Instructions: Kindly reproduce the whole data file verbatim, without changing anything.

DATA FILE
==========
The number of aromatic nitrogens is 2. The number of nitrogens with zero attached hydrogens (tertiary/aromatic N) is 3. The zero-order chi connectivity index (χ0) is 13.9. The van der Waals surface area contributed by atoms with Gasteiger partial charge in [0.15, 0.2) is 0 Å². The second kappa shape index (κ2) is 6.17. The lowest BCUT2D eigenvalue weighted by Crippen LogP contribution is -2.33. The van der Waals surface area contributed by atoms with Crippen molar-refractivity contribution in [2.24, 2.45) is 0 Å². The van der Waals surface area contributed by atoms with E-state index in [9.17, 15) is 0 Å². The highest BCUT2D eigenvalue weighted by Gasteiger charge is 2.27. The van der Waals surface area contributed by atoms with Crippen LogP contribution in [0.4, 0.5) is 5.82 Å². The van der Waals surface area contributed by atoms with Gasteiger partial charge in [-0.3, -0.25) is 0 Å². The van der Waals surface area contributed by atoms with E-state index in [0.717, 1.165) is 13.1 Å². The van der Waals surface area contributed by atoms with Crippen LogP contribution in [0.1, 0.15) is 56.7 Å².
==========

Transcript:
The number of aromatic nitrogens is 2. The number of nitrogens with zero attached hydrogens (tertiary/aromatic N) is 3. The zero-order chi connectivity index (χ0) is 13.9. The van der Waals surface area contributed by atoms with Gasteiger partial charge in [0.15, 0.2) is 0 Å². The second kappa shape index (κ2) is 6.17. The lowest BCUT2D eigenvalue weighted by Crippen LogP contribution is -2.33. The van der Waals surface area contributed by atoms with Crippen molar-refractivity contribution in [2.24, 2.45) is 0 Å². The van der Waals surface area contributed by atoms with E-state index in [9.17, 15) is 0 Å². The highest BCUT2D eigenvalue weighted by Gasteiger charge is 2.27. The van der Waals surface area contributed by atoms with Crippen LogP contribution in [0.4, 0.5) is 5.82 Å². The van der Waals surface area contributed by atoms with Gasteiger partial charge in [-0.3, -0.25) is 0 Å². The van der Waals surface area contributed by atoms with E-state index in [0.717, 1.165) is 13.1 Å². The van der Waals surface area contributed by atoms with Crippen LogP contribution in [0.1, 0.15) is 56.7 Å².